Neo Ekistics for flood mitigation in cities

Date02 December 2019
Publication Date02 December 2019
DOIhttps://doi.org/10.1108/WJSTSD-01-2018-0008
Pages167-181
AuthorMohanad Abdulkareem,Inji Kenawy,Hisham ElKadi
SubjectPublic policy & environmental management,Environmental technology & innovation
Neo Ekistics for flood
mitigation in cities
Mohanad Abdulkareem, Inji Kenawy and Hisham ElKadi
University of Salford, Salford, UK
Abstract
Purpose The purpose of this paper is to shed light on the potential of ecologically driven urban design
interventions to substantiate urban form performance in coping with the increasing flood threats particularly in
the Middle East region. The paper applies ecological principles to new urban interventions for pluvial flood
adaptation in Muscat city, Oman. The interventions incorporate the physical dimensions of both the natural
(topography) and the built environment (urban morphology). The study demonstrates different scenarios in
Muscat city in Oman and discusses the different challenges faced at different socio-economic and ecological levels.
Design/methodology/approach The paper adopts a case study approach. The methods include
semi-structured interviews aiming to gain insight from experts in the field of study about salient physical
interventions in the urban context that is potentially going to help mitigating flood consequences. Mitigation
scenarios were guided by the participantsrecommendations in the area. Scenarios were tested across two
complementary phases using two software packages, the first of which is the pre-processing phase
accomplished by using the Aeronautical Reconnaissance Coverage Geographic Information System and the
second is the flood analysis phase done by the HydrologicalEnvironmental Center for River Analysis System
(HECRAS) platform. The scenarios were evaluated in relation to the successfulness and reliabilityof physical
solutions based on to which extent the flood wave depth and coverage was reduced.
Findings The paper provides an alternative resilient holistic approach to achieve socially and ecologically
sensitive and less expensive flood mitigation solutions in the Middle East.
Originality/value The paper provides a new approach to flood mitigation linking ecological principles to
the social dimension of human activities and experience in closely knitted communities.
Keywords Natural hazards, Urban resilience, Ecological compliance, Flood mitigation, Pluvial flood
Paper type Research paper
Introduction
The United Nations International Strategy for Disaster Reduction defined a natural hazard
as natural process or phenomenon that may cause loss of life, injury or other health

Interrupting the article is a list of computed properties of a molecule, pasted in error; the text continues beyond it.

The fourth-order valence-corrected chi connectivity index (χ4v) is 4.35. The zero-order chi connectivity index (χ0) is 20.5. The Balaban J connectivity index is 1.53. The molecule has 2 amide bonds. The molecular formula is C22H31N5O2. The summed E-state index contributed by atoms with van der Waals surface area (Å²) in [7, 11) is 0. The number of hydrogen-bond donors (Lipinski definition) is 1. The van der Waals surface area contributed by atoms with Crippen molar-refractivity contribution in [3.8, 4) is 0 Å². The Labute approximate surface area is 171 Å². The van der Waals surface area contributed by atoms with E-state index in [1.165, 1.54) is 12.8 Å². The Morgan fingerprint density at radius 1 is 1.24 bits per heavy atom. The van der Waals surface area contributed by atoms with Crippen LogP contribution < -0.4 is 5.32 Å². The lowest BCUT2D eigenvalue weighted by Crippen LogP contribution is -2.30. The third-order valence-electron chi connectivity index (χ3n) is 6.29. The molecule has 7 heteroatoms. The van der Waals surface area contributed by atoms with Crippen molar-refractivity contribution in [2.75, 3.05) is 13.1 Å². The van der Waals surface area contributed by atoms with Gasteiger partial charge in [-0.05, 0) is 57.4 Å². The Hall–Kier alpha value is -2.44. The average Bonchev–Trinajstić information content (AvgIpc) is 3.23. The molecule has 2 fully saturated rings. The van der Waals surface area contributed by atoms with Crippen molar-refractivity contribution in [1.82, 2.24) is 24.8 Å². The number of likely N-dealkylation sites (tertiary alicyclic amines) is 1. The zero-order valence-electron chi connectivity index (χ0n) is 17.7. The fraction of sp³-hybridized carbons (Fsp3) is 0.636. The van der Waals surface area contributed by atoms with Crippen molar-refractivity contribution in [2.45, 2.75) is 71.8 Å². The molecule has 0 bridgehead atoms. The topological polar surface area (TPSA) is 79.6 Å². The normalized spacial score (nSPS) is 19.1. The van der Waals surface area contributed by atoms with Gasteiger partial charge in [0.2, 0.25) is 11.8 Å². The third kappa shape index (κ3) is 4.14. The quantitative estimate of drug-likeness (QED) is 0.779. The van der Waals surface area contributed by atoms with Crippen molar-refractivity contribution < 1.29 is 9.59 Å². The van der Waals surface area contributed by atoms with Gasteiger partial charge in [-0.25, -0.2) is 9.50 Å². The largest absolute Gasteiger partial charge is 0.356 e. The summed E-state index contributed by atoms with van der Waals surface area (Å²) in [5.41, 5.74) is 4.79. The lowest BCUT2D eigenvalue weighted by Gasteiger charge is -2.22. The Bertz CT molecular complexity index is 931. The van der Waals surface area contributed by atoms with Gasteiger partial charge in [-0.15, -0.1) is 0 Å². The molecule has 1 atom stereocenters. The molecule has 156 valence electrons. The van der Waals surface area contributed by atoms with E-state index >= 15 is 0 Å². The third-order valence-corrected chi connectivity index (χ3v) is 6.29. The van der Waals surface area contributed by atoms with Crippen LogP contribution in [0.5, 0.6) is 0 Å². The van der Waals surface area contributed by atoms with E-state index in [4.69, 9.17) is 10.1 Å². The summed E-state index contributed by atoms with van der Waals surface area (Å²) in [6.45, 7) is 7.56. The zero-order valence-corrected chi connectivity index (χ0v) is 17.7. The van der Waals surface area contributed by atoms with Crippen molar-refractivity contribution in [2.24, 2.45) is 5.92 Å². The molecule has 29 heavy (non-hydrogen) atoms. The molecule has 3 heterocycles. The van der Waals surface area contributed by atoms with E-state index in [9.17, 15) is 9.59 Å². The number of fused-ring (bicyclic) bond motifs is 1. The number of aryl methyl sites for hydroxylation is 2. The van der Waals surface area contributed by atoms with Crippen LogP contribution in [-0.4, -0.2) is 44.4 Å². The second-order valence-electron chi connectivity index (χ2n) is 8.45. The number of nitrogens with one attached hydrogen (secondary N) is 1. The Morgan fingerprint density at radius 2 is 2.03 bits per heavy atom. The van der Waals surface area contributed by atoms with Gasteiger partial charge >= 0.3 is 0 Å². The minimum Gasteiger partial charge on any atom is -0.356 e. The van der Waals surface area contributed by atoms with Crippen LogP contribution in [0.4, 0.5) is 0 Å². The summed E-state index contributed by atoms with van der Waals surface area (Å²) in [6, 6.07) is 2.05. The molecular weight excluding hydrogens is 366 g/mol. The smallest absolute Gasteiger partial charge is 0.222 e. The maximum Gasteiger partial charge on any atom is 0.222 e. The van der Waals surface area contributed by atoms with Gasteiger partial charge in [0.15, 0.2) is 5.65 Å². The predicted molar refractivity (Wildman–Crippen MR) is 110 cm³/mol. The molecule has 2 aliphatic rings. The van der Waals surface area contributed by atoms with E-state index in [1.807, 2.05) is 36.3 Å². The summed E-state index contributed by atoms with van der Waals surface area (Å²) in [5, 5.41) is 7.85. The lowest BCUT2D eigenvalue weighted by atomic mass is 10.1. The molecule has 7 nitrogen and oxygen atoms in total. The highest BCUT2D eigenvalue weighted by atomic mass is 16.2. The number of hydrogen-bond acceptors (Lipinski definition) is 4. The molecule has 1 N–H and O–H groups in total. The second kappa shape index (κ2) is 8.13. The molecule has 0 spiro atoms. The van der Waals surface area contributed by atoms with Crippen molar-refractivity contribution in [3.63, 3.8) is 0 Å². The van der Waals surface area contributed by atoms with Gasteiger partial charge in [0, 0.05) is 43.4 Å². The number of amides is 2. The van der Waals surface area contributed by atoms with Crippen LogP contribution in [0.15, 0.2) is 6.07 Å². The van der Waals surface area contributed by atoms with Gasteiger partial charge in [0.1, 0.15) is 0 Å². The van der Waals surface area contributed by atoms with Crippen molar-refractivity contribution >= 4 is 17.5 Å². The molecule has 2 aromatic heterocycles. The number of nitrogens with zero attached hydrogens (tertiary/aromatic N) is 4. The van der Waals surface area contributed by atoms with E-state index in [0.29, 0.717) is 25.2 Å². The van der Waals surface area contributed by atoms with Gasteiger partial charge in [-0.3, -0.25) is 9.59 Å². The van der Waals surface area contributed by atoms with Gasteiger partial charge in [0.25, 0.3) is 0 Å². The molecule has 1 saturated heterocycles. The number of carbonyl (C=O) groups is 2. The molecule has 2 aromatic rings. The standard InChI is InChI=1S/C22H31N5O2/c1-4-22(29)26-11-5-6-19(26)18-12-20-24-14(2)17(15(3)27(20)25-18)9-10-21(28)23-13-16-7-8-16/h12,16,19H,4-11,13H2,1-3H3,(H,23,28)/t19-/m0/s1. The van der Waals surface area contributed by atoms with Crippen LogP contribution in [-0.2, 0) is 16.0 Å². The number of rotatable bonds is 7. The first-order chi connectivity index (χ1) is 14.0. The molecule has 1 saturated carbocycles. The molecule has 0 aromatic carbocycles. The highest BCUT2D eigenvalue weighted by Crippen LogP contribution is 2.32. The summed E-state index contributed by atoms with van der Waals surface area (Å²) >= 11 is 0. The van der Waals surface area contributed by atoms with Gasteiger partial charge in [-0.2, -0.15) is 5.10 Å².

impacts, property damage, loss of livelihoods and services, social and economic disruption
or environmental damage. Disasters are the consequences of natural hazards. They are
related to the exposure, vulnerability and coping capabilities towards hazards (UNISDR,
2009). These factors vary according to the social, economic, geographical and governance
characteristics of the place (Banholzer et al., 2014).
Flooding, one of the dramatic natural hazards, is highly sensitive to the different levels of
warming associated with climate change. It leaves behind significant losses of human lives
and damages to properties, habitats, crops, lands as well as infrastructures. Floods also
have social, economic and environmental consequences to the affected countries. Many
developed and underdeveloped countries have their own flood mitigation and management
approaches (Mirza, 2011). Levels of flood risk, history of flood damage, as well as the
country economic advancements define each country particular approach. The Committee
for Development Policy explained that developing countries are those suffering from
the severest structural obstacles to sustainable development (CDP, 2011). Although being
the least contributors to emitting greenhouse gases, they are also the most vulnerable to
climate changes impacts due to their locations, low adaptation and resilience, high
population and low resources (Bruckner, 2012; Huq et al., 2004). According to Fothergill and
Peek (2004), there is a significant relation between the socio-economic status and the
physical and psychological consequences of natural disasters. They added that low-income
group is the most exposed to physical and psychological losses.
World Journal of Science,
Technology and Sustainable
Development
Vol. 17 No. 2, 2020
pp. 167-181
© Emerald PublishingLimited
2042-5945
DOI10.1108/WJSTSD-01-2018-0008
Received 29 January 2018
Revised 8 June 2019
3 July 2019
Accepted 4 October 2019
The current issue and full text archive of this journal is available on Emerald Insight at:
www.emeraldinsight.com/2042-5945.htm
167
Neo Ekistics
for flood
mitigation
in cities

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